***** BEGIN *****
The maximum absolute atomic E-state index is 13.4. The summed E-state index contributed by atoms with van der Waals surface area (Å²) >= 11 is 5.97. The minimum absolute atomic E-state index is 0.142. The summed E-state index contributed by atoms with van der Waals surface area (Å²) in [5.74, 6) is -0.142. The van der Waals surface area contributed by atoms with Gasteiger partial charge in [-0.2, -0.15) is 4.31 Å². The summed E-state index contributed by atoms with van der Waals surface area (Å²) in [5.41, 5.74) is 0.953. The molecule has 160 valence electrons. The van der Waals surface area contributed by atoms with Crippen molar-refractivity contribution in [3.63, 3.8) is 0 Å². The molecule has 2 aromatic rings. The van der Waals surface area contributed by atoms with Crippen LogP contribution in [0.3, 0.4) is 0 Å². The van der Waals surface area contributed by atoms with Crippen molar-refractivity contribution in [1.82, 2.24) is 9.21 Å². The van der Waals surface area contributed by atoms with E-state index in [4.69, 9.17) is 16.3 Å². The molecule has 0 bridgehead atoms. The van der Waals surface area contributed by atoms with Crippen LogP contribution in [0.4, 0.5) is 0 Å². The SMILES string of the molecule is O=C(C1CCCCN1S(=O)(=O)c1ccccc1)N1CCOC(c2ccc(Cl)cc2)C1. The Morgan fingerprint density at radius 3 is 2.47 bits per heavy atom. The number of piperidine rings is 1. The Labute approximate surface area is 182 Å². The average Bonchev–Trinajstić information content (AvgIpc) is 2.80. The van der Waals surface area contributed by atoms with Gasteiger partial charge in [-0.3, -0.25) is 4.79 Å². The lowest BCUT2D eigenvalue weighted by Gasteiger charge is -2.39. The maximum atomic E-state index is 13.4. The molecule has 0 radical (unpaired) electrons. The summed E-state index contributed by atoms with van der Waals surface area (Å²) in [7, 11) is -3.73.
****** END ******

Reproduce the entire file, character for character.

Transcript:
The maximum absolute atomic E-state index is 13.4. The summed E-state index contributed by atoms with van der Waals surface area (Å²) >= 11 is 5.97. The minimum absolute atomic E-state index is 0.142. The summed E-state index contributed by atoms with van der Waals surface area (Å²) in [5.74, 6) is -0.142. The van der Waals surface area contributed by atoms with Gasteiger partial charge in [-0.2, -0.15) is 4.31 Å². The summed E-state index contributed by atoms with van der Waals surface area (Å²) in [5.41, 5.74) is 0.953. The molecule has 160 valence electrons. The van der Waals surface area contributed by atoms with Crippen molar-refractivity contribution in [3.63, 3.8) is 0 Å². The molecule has 2 aromatic rings. The van der Waals surface area contributed by atoms with Crippen LogP contribution in [0.3, 0.4) is 0 Å². The van der Waals surface area contributed by atoms with Crippen molar-refractivity contribution in [1.82, 2.24) is 9.21 Å². The van der Waals surface area contributed by atoms with E-state index in [4.69, 9.17) is 16.3 Å². The molecule has 0 bridgehead atoms. The van der Waals surface area contributed by atoms with Crippen LogP contribution in [0.4, 0.5) is 0 Å². The SMILES string of the molecule is O=C(C1CCCCN1S(=O)(=O)c1ccccc1)N1CCOC(c2ccc(Cl)cc2)C1. The Morgan fingerprint density at radius 3 is 2.47 bits per heavy atom. The number of piperidine rings is 1. The Labute approximate surface area is 182 Å². The average Bonchev–Trinajstić information content (AvgIpc) is 2.80. The van der Waals surface area contributed by atoms with Gasteiger partial charge in [-0.3, -0.25) is 4.79 Å². The lowest BCUT2D eigenvalue weighted by Gasteiger charge is -2.39. The maximum atomic E-state index is 13.4. The molecule has 0 radical (unpaired) electrons. The summed E-state index contributed by atoms with van der Waals surface area (Å²) in [7, 11) is -3.73.